It is a precious moment. Sally Magnusson cuddles up to her long-awaited grandchildren for storytime and, at only two and 18 months, they are captivated. Storytelling – and music – are time-honoured traditions in the Magnusson household.
The BBC news presenter and author – the face of Reporting Scotland – was weaned on the Icelandic sagas translated into English by her father, the late journalist and TV presenter, Mastermind’s Magnus Magnusson, and on the yarns of her working-class Rutherglen mother Mamie Baird-Magnusson, a pioneering newspaperwoman and star Sunday Post writer.
Mamie died in 2012 but the stories she told about her own grandmother, Annie McKechnie-Baird, her 1863 eviction from Mull, domestic servitude in Glasgow, and new-found love late in life are, in Magnusson’s new novel, woven together with the earlier Highland Clearances of Ross-shire that left the women who resisted beaten and broken.
As she prepared for the launch of the book, Music In The Dark, followed by her appearance at Glasgow’s Aye Write festival on May 21, Magnusson, 67, reflected on her own grandmotherhood and juggling commitments, confessing she feared she’d never be blessed with the grandchildren she longed for. “I was almost giving it up,” she told The Sunday Post. “I thought that, with five children, somewhere along the line I ought to be getting a grandchild or two.
“Eventually it happened. I have a two-year-old, Wolfie, and Atli (an Icelandic name), 18 months. They are the joys of my life. Every cliché about grandparents you ever heard I subscribe to, including handing them over again. Both are boys. We haven’t been very good at girls in our family. I managed one out of five.”
Like other grannies Magnusson, who is married to Emmy and Bafta award-winning film-maker Norman Stone, helps with childcare. With one grandchild in London and the other close by her home north of Glasgow, she revealed: “I see him almost every day, which is lovely. I do a lot of looking after him but I don’t have specific days for that because I am still working quite hard. I am not in retiring mode so it is adding to life’s messy and busy variety.”
Advancing years, it seems, hold few fears for the award-winning author and broadcaster. She embraces them. She would like other women to do the same. The new novel, her third – a lyrical tale infused with music and poetry – is testament to that.
Unfolding over a single night in the kitchen of a Rutherglen tenement and, through memory, spanning generations and an ocean, it is a searing and honest but hopeful exploration of female trauma and ageing; one that celebrates the freedoms and possibilities of later life.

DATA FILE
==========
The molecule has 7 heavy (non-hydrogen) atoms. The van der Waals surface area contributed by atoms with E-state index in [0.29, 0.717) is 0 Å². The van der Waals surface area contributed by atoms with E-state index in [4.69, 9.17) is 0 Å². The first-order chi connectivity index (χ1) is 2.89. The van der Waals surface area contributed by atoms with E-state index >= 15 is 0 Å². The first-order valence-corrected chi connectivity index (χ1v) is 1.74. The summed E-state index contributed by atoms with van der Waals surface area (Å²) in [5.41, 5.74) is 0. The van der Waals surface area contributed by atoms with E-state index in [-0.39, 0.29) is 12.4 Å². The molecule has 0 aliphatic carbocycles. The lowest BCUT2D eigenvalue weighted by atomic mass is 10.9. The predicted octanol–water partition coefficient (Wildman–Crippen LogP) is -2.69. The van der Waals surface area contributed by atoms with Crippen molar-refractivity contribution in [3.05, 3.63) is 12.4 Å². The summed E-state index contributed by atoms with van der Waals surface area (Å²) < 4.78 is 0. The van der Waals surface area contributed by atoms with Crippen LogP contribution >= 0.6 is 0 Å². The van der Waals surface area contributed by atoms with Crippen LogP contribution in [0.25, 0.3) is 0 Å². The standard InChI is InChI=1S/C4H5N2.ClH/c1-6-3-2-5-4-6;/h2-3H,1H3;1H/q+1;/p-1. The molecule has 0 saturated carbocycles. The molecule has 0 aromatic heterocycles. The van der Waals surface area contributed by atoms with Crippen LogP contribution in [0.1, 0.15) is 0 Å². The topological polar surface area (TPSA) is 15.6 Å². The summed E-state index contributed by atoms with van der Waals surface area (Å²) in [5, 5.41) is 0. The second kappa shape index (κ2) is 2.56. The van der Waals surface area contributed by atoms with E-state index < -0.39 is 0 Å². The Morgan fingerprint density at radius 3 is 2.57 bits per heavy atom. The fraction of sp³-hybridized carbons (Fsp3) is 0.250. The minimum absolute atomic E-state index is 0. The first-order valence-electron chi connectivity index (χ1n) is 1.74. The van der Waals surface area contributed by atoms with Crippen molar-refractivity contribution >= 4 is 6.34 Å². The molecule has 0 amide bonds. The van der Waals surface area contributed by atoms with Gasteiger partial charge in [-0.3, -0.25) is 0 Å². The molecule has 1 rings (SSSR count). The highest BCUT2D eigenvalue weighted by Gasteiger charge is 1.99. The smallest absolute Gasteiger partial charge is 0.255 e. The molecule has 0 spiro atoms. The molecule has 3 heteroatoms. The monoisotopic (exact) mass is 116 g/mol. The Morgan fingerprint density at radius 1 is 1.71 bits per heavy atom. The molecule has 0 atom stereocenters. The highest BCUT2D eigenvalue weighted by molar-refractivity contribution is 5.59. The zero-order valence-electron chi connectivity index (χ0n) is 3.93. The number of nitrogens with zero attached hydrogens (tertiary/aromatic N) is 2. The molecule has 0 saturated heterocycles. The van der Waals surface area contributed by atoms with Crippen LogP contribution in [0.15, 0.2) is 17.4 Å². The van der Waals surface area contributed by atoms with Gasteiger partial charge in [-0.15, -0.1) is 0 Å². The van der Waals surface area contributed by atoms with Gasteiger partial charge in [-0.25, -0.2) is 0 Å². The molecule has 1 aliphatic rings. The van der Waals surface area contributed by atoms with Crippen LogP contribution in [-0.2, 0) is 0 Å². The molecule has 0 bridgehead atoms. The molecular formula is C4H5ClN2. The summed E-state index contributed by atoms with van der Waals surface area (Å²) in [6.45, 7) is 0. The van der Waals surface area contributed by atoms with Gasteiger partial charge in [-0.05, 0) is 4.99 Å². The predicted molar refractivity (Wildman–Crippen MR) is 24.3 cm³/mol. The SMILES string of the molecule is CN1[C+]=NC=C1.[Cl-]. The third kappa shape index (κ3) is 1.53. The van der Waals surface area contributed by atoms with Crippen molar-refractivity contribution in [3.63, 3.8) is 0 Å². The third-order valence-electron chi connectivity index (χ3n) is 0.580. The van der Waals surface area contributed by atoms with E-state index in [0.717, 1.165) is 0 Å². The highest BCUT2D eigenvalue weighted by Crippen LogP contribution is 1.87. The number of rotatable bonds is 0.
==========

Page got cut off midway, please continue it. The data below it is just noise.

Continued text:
In it, fictional Highland heroine Jamesina Ross starts out as an erudite young girl, able to parse a Latin sentence and decline a Latin noun, thanks to the mentoring of Reverend Gustavus Aird, based on the real-life Victorian Free Church minister who supported and campaigned for the beleaguered people of the Strathcarron townships of Glencalvie and Greenyards.
Facially disfigured from the police beatings of the Clearances, Jamesina, once a writer of Gaelic songs and poetry, later finds herself in the tenement, a menopausal washerwoman grieving the agonising loss of the children of her first abusive marriage and reflecting with her new, younger husband on her dashed dreams. “I thought I would make poems about being an inferior race in your own country. I thought I would make songs about women fighting back,” she tells him in the novel.
Magnusson, who admits it’s her most challenging yet, said: “I wanted to write a book that had an older woman as a protagonist who had been through a difficult life and suffered but was able to find renewed hope and purpose.
“I also wanted her to be going through the menopause and embarrassed about her body not being what it used to be. I wasn’t making a huge deal about that but it is something that people are conscious of as they, nowadays, begin to date again and make a relationship later in life. It is different, you can’t pretend it’s the same way as it was in your 20s and 30s.”
‘Slowly then suddenly, like Atlantis surfacing, I can see it. I see it all’: Writer Chris Dolan on drive to breath life into ghost villages of the Clearances